A reactor fl uid is present in the lower chamber, helping the simulation of the circulation in the dermis. The substance to be tested is placed on the skin, and its diffusion through the skin is evaluated by analyzing the receptor fl uid, which is located in the lower cham- ber. After the diffusion period is terminated, several skin layers are examined for any re- sidual materials. The UV fi lters are likely to exhibit different penetration rates, in contrast to pure substances, because they are examined in standardized preparations, at several concentrations. After application (the duration varies at every experiment), the samples are rinsed using a surfactant solution, to analyze the concentration of the product in every layer (SC, epidermis, dermis, and receptor fl uid). The amount of the applied test sub- stance, which is found in the SC, is estimated by the so-called SC absorption. By dermal absorption, on the other hand, we mean the amount of the applied product found in the epidermis and dermis. Last, by percutaneous absorption, we mean the amount of the ap- plied product that is found in the receptor fl uid. An in vivo method, for measuring skin penetration, is the tape-stripping method. For 30 min, samples are placed on the skin surface, and then, the substance in excess is removed from the surface by swiping with a dry cloth. Seven tape strippings are used to remove the SC of the area under examination. The fi rst tape strip is thrown away, whereas the next six are gathered, put in a beaker, containing a suitable solvent and stirred for 30 min. The levels of the sunscreen product in the solvent are then measured (27). It is well known that there are considerable differences between animal and humans in their skin delivery systems, attributed to factors including SC thickness, hydration, and lipid composition. Using fresh frozen human skin instead of animal skin can serve as an excellent alternative to methods using animal skin while also making the result much closer to human living skin. Although the tissue has been frozen and stored at -80°C, transport and barrier mechanisms apparently remain functional. Similar distribution patterns have also been demonstrated in the porcine skin. Although the experiments are performed with the skin kept at -80°C, freeze–thaw cycles or careless storage at higher temperatures might affect the results and the permeability of the skin. Nevertheless, ethically, it is an excellent way to avoid using experimental animals in permeation studies (28). TOXICITY ST UDIES Scientists are well aware of toxicity issues related to fi lters. This concern has been confi rmed by a number of studies (in vitro/in vivo), according to which commonly used sunscreens were found to have an endocrine active chemical action. In vitro studies investigated estrogenic activity of UV fi lters, varying in their design and endpoints, which might explain the diverging results. Most in vitro studies reported that BP-3, 4-methylbenzylidene camphor (4-MBC), OMC, HMC, and OD-PABA exhibit estrogenic activity. However, not all of the UV fi lters exhibiting in vitro estrogenic activity were estrogenic in acute in vivo models. In vitro, 8/9 c hemicals (BP-1, BP-2, BP-3, 3-BC, 4-MBC, HMS, OD-PABA, and OMC) showed estrogenic (on MCF-7 cells) and 2/9 (BP-3 and HMS) showed antiandrogenic activity (on MDA-kb2 cells). Six/nine fi lters (BP-1, BP-2, BP-3, 3-BC, 4-MBC, and OMC) increased uterine weight in immature rats. 3-BC and 4-MBC displaced 16α125I- estradiol from human estrogen receptor (ER)β. Developmental toxicity of 4-MBC (0.7–47 mg/kg body weight/day) and 3-BC (0.24–7 mg/kg), administered in chow, was investigated in the Long–Evans rats. Weight gain of pregnant rats was reduced only by JOURNAL OF COSMETIC SCIENCE 304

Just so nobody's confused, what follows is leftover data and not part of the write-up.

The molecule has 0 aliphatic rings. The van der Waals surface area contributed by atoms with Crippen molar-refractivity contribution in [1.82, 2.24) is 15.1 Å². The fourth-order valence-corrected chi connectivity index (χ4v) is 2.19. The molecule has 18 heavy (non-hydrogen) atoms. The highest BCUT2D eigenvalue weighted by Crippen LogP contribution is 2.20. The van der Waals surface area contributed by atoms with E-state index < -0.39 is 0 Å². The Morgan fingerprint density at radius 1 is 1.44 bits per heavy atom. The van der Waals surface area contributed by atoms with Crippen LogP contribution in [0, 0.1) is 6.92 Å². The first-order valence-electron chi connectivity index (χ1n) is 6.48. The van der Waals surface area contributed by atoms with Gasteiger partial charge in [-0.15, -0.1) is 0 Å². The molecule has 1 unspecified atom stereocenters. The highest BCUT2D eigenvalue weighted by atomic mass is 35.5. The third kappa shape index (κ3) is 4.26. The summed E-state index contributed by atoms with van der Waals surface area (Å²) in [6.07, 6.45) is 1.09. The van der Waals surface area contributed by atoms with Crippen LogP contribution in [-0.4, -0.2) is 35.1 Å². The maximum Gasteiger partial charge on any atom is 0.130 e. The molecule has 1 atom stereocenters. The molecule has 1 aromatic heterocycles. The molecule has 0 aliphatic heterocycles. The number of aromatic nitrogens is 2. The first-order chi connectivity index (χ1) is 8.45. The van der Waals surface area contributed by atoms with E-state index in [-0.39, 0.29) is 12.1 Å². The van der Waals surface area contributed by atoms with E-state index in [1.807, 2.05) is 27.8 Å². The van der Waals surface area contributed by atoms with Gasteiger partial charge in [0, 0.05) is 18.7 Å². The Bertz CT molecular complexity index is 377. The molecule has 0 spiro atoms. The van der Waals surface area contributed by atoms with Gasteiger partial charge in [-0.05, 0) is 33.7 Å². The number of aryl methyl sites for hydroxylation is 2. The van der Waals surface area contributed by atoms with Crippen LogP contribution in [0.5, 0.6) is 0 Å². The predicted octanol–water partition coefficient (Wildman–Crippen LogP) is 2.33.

3-BC, early postnatal survival rate, and thymus weight by both compounds at higher doses. 4-MBC and 3-BC delayed male puberty and dose-dependently affected reproductive organ weights of adult male and female F1 offspring, with partly different effect patterns. Thyroid weight was increased by higher 4-MBC doses. Tissue-specifi c changes in mRNA levels of estrogen-regulated genes in the prostate, uterus, and brain regions, determined by real-time PCR, in their response to acute estradiol challenge in adult gonadectomized offspring were observed. Lowest effective doses were 0.24 mg/kg/day for 3-BC and 7 mg/kg/d for 4-MBC. Fat tissue levels at 7 mg/kg 4-MBC (GC–MS) approached the range of UV fi lters in fi sh. A human SED of 4-MBC has been estimated as 0.23 mg/kg body weight. Such a dose would be only 1/3 of the present no observed adverse effect level (NOAEL) and 1/30 of the lowest observed adverse effect level of 4-MBC (2,29). Other researchers al so came to the conclusion that various metabolic factors, such as fat and lipid homeostasis and thyroid hormone production, mediated by non–estrogen-related methods, were affected by OMC and 4-MBC. OMC and 4-MBC in rats were shown to exert endocrine disrupting, including uterotrophic, i.e., estrogenic effects. Estrogens also have metabolic effects therefore, the impact of oral application of the two UV absorbers at two doses (50 or 250 mg per 20 g food of OMC or 4-MBC, respectively) for 3 mo on lipids and hormones was compared with that of estradiol-17β (E2). E2, OMC, and 4-MBC reduced weight gain, the size of fat depots, and serum leptin, a lipocyte-derived hormone, when compared with the ovariectomized control animals. Serum triglycerides were also reduced by the UV screens but not by E2. On the other hand, E2 and OMC re- duced serum free fatty acids and cholesterol low-density lipoproteins, and high-density lipo- proteins this effect was not shared by 4-MBC. Whereas E2 inhibited, OMC and 4-MBC stimulated serum LH levels. In the uterus, both UV fi lters had mild stimulatory effects. 4-MBC inhibited serum T4, resulting in increased serum thyroid-stimulating hormone (TSH) levels. On the basis of human data, the applied doses for experimental animals were relevant as they also resulted in μM concentrations (30). Wang et al. (31) conclu ded that 4-MBC acted as a possible inhibitor of the pituitary–thyroid axis, as the TSH serum levels were found to be considerably high. Moreover, the weight of the thyroid glands was considerably increased. Cinnamate derivatives interfered with the TH axis in rats. The perinatal OMC exposure induced adverse effects on the reproductive and neurological development of rat offspring. The treatment with OMC for 12 weeks caused a decrease in T4 level in the blood of ovariectomized female rats and inhibited the activity of 5′-deiodinase that converts T4 to T3 in the liver [mean intake of test substances (mg/animal/ day): OMC, 2.5 (low) or 12.5 g/kg (high) 4-MBC, 2.5 (low) or 12.5 g/kg (high)]. Experimental studies refer ring to human exposure showed that BP-3, 4-MBC, and OMC rapidly permeated intact skin and could be detected in plasma after 1–2 h following application. Interestingly, the concentrations of these compounds in the same experimental study in male urine and plasma were higher than those in female samples, indicating a gender difference in the metabolism, distribution, and possibly also in the accumulation of UV fi lters in adipose tissue. Was it an effect of surface? Male body has larger surface than female body. If the sunscreen was applied at the same mg/cm2 concentration, more surface equates to more sunscreen applied, hence more sunscreen in urine and plasma? The concentrations that were used in every experiment were different. A single blinded experimental study in Denmark used 10% concentration of BP-3, 4-MBC, and OMC (whole-body application of sunscreen 2 mg/cm2). In Sweden, an experimental study used 4% of BP-3 (whole-body application of sunscreen 2 mg/cm2) (32). DISTRIBUTION OF UV FILTERS ON THE SKIN 305